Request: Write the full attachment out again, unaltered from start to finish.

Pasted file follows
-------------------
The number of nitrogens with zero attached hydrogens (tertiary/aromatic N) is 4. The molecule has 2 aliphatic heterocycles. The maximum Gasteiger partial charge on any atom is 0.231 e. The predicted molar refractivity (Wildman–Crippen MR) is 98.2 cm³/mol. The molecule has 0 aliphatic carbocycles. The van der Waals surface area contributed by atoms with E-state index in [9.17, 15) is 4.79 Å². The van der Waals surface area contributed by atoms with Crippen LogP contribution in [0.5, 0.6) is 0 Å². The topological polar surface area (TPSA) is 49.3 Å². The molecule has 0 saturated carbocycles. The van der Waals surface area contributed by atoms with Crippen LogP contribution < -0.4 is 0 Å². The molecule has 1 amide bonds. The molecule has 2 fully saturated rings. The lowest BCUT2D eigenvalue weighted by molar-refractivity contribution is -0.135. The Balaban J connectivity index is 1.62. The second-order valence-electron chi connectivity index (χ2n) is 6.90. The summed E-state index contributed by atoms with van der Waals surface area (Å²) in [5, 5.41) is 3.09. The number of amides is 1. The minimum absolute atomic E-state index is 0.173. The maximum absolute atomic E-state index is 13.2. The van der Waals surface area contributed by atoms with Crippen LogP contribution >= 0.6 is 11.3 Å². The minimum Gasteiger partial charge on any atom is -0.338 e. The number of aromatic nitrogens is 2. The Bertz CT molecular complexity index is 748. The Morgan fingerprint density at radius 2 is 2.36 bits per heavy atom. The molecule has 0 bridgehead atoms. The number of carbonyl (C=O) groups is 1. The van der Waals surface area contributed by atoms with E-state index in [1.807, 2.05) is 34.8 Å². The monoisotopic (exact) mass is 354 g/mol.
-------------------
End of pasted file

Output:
The number of nitrogens with zero attached hydrogens (tertiary/aromatic N) is 4. The molecule has 2 aliphatic heterocycles. The maximum Gasteiger partial charge on any atom is 0.231 e. The predicted molar refractivity (Wildman–Crippen MR) is 98.2 cm³/mol. The molecule has 0 aliphatic carbocycles. The van der Waals surface area contributed by atoms with E-state index in [9.17, 15) is 4.79 Å². The van der Waals surface area contributed by atoms with Crippen LogP contribution in [0.5, 0.6) is 0 Å². The topological polar surface area (TPSA) is 49.3 Å². The molecule has 0 saturated carbocycles. The van der Waals surface area contributed by atoms with Crippen LogP contribution < -0.4 is 0 Å². The molecule has 1 amide bonds. The molecule has 2 fully saturated rings. The lowest BCUT2D eigenvalue weighted by molar-refractivity contribution is -0.135. The Balaban J connectivity index is 1.62. The second-order valence-electron chi connectivity index (χ2n) is 6.90. The summed E-state index contributed by atoms with van der Waals surface area (Å²) in [5, 5.41) is 3.09. The number of amides is 1. The minimum absolute atomic E-state index is 0.173. The maximum absolute atomic E-state index is 13.2. The van der Waals surface area contributed by atoms with Crippen LogP contribution >= 0.6 is 11.3 Å². The minimum Gasteiger partial charge on any atom is -0.338 e. The number of aromatic nitrogens is 2. The Bertz CT molecular complexity index is 748. The Morgan fingerprint density at radius 2 is 2.36 bits per heavy atom. The molecule has 0 bridgehead atoms. The number of carbonyl (C=O) groups is 1. The van der Waals surface area contributed by atoms with E-state index in [1.807, 2.05) is 34.8 Å². The monoisotopic (exact) mass is 354 g/mol.